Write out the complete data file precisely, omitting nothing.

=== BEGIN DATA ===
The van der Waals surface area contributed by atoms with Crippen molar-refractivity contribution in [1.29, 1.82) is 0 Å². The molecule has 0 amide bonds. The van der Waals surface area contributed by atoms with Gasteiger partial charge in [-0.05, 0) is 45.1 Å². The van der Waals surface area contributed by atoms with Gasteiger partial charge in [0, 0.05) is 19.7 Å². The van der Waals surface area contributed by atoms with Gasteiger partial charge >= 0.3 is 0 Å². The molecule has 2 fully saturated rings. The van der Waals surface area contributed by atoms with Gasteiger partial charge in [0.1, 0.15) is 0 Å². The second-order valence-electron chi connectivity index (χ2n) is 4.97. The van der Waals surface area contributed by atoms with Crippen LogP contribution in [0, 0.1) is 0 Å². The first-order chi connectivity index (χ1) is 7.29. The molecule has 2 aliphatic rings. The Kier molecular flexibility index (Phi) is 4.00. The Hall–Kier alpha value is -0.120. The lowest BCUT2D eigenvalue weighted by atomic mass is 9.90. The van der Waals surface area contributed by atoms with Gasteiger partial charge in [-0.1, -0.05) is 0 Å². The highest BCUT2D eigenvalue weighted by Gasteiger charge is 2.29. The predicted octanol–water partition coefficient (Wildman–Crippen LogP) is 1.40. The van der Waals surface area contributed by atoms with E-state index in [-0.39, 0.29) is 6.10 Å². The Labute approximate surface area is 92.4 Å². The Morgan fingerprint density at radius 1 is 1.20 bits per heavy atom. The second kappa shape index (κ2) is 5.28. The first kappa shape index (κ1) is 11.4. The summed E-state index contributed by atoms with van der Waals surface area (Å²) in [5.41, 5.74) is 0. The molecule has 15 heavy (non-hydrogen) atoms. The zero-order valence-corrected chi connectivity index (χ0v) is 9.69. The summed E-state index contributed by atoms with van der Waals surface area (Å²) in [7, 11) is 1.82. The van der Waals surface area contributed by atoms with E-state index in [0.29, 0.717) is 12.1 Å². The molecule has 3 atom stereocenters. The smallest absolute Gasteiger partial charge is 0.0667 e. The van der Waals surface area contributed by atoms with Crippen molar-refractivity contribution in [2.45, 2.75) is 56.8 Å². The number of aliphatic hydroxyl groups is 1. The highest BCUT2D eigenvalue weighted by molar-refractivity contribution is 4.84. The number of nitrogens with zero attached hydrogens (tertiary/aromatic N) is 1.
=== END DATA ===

The van der Waals surface area contributed by atoms with Crippen molar-refractivity contribution in [1.29, 1.82) is 0 Å². The molecule has 0 amide bonds. The van der Waals surface area contributed by atoms with Gasteiger partial charge in [-0.05, 0) is 45.1 Å². The van der Waals surface area contributed by atoms with Gasteiger partial charge in [0, 0.05) is 19.7 Å². The van der Waals surface area contributed by atoms with Gasteiger partial charge >= 0.3 is 0 Å². The molecule has 2 fully saturated rings. The van der Waals surface area contributed by atoms with Gasteiger partial charge in [0.1, 0.15) is 0 Å². The second-order valence-electron chi connectivity index (χ2n) is 4.97. The van der Waals surface area contributed by atoms with Crippen LogP contribution in [0, 0.1) is 0 Å². The first-order chi connectivity index (χ1) is 7.29. The molecule has 2 aliphatic rings. The Kier molecular flexibility index (Phi) is 4.00. The Hall–Kier alpha value is -0.120. The lowest BCUT2D eigenvalue weighted by atomic mass is 9.90. The van der Waals surface area contributed by atoms with Gasteiger partial charge in [-0.1, -0.05) is 0 Å². The highest BCUT2D eigenvalue weighted by Gasteiger charge is 2.29. The predicted octanol–water partition coefficient (Wildman–Crippen LogP) is 1.40. The van der Waals surface area contributed by atoms with E-state index in [-0.39, 0.29) is 6.10 Å². The Labute approximate surface area is 92.4 Å². The Morgan fingerprint density at radius 1 is 1.20 bits per heavy atom. The second kappa shape index (κ2) is 5.28. The first kappa shape index (κ1) is 11.4. The summed E-state index contributed by atoms with van der Waals surface area (Å²) in [5.41, 5.74) is 0. The molecule has 15 heavy (non-hydrogen) atoms. The zero-order valence-corrected chi connectivity index (χ0v) is 9.69. The summed E-state index contributed by atoms with van der Waals surface area (Å²) in [7, 11) is 1.82. The van der Waals surface area contributed by atoms with E-state index in [0.29, 0.717) is 12.1 Å². The molecule has 3 atom stereocenters. The smallest absolute Gasteiger partial charge is 0.0667 e. The van der Waals surface area contributed by atoms with Crippen molar-refractivity contribution in [2.45, 2.75) is 56.8 Å². The number of aliphatic hydroxyl groups is 1. The highest BCUT2D eigenvalue weighted by molar-refractivity contribution is 4.84. The number of nitrogens with zero attached hydrogens (tertiary/aromatic N) is 1.